Evasion is fundamental to human play: hide-and-seek is one of the first games every child learns, a hangover, perhaps, from our neolithic existence, before we reached the summit of the food chain and still had need to master the art of tiptoeing past predators. In Wildfire, the debut videogame from Australian outfit Sneaky Bastards, the “seekers” are medieval soldiers, not sabre-toothed tigers or roaming playmates. But the principle remains: sprint, leap, tumble and crouch your way through a series of increasingly challenging dioramas en route to the exit.
Much of your time is spent cringing in tall grass, whistling to divert guards to investigate one particular spot, thereby enabling you to sneak away via another route. Happily, a series of encounters with mystical meteor shards grant you, during the course of the game, modest mastery of the elements to aid your progress. Approach a campfire, for example, and you’re able to whisk the flame into your hand, where it flickers, painlessly, until you hurl it toward, say, a wooden gate, a thicket of dry grass or the ropes that tie one of your fellow villagers to a stake. Guards panic at the sight of fire, causing them to sprint, erratically, through the scene – a pinch of unpredictability to foil the most conscientious planner.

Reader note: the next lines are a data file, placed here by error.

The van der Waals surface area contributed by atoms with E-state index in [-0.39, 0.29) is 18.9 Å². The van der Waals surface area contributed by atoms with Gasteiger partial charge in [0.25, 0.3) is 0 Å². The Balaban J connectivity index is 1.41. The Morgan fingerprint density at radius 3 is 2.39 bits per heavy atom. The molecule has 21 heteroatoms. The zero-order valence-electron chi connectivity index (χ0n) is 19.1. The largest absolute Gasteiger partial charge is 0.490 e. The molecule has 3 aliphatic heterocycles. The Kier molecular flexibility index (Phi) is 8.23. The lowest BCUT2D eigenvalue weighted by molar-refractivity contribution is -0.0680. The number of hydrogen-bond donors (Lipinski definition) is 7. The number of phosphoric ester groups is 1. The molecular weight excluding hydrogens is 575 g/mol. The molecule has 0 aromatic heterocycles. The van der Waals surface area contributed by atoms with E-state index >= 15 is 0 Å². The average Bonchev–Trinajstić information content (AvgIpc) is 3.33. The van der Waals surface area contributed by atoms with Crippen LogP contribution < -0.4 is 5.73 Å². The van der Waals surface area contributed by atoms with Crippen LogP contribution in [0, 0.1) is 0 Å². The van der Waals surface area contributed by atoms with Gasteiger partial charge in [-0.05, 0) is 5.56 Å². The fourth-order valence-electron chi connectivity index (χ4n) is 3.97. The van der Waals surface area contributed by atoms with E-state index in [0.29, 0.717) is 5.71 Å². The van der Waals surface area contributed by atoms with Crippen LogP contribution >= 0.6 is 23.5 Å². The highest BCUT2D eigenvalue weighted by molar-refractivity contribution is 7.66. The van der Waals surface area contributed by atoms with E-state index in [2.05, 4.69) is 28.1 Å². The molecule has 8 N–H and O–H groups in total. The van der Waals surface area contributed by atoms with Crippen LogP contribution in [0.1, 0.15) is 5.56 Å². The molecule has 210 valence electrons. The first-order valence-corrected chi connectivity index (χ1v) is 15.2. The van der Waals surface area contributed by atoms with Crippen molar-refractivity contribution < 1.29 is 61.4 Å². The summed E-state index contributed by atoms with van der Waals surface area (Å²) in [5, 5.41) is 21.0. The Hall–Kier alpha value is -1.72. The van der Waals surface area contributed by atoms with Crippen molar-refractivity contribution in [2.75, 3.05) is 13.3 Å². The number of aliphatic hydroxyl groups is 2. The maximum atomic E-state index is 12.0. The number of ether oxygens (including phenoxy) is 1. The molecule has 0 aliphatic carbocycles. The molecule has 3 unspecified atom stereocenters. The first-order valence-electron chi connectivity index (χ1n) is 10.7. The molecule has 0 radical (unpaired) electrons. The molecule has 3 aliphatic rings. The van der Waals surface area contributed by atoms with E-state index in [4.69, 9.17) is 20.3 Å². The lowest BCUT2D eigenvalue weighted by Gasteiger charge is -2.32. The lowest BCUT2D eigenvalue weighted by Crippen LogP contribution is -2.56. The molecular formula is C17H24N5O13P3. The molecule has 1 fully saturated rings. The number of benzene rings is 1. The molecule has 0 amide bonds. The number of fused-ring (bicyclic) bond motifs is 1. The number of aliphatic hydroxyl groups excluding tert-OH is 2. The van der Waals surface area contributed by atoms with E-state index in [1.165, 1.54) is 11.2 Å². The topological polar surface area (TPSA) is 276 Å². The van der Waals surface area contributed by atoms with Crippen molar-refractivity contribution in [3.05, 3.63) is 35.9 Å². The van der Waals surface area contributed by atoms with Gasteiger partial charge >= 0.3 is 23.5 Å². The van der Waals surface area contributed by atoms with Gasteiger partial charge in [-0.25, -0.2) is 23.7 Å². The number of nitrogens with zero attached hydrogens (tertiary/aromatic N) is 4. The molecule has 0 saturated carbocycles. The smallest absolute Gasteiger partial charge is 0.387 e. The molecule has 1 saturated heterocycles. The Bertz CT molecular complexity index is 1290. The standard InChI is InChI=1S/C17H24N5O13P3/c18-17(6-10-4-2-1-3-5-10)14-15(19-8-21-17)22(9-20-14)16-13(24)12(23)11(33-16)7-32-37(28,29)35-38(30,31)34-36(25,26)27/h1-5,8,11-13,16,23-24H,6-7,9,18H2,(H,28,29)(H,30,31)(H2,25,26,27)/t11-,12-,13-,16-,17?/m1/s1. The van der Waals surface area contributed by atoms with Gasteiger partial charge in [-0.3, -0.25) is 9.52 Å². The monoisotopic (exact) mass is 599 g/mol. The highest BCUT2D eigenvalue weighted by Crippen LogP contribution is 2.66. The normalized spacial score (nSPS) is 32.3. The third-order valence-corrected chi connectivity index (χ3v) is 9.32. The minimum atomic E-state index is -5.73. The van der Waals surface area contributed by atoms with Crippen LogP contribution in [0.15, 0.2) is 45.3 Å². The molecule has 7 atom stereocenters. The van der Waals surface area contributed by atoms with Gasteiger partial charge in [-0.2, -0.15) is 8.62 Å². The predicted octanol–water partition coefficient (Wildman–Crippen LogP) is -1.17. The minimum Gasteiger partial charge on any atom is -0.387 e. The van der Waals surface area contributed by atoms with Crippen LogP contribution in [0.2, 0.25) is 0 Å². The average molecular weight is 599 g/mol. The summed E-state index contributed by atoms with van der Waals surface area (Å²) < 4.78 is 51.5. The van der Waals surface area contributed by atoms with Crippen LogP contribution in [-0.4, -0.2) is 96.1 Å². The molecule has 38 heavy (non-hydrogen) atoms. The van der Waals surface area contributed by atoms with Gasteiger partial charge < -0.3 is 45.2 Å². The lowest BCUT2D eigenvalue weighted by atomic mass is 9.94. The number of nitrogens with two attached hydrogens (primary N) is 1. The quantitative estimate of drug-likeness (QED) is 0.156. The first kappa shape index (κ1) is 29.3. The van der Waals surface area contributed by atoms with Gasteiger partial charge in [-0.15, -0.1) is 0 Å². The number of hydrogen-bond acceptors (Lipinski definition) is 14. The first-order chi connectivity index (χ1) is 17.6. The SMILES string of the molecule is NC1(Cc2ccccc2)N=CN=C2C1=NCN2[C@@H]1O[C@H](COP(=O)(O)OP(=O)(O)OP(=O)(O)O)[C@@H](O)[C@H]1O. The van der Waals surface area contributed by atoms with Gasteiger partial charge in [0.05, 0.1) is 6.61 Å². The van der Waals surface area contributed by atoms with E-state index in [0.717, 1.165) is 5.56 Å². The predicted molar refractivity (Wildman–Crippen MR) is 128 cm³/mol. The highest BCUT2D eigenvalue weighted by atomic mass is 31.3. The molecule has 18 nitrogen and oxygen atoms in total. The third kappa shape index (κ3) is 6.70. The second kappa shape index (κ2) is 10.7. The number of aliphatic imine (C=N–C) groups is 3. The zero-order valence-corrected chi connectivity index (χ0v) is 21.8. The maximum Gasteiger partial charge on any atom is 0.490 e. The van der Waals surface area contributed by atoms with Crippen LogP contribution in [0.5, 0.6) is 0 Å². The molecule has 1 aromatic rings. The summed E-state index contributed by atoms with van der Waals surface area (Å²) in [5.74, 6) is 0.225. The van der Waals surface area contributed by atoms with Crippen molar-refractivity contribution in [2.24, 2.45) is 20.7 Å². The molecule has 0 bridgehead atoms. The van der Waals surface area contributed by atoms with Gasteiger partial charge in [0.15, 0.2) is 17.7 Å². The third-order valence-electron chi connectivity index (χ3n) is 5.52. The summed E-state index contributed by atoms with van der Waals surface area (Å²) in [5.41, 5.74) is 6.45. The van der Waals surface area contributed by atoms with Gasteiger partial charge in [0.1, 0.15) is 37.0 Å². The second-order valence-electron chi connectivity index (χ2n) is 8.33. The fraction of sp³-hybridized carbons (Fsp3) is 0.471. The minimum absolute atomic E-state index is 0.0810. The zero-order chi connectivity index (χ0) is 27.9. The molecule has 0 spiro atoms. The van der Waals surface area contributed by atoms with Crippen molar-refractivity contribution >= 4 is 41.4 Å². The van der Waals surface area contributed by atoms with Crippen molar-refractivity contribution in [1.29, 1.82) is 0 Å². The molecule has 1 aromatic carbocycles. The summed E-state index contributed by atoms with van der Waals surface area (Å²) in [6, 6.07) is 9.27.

With the power of fire (and, later, water, which can be used to douse flames and freeze enemies, and earth, which can entrap foes in vines) you gain the tools to “solve” each of the game’s spatial puzzles in a variety of ingenious ways. The designers nudge you toward different approaches by way of optional objectives. In every stage there are bonuses available for pacifism, speed and remaining perfectly undetected, as well as tests of cleverness unique to the specific puzzle. The more of these objectives you meet, the quicker you expand your character’s set of abilities, so diligence and care are rewarded.
The game’s finest moments are found in those sections where you must shepherd one or more villagers to the exit, by directing them to follow you or remain in place with whistles. The larger the group you attempt to save, the more unwieldy the escape attempt, and it’s in those moments – when your best-laid plans fail, and you’re forced to react in the moment – that the game, as in life, is most memorable.
Simon Parkin is the Observer’s games critic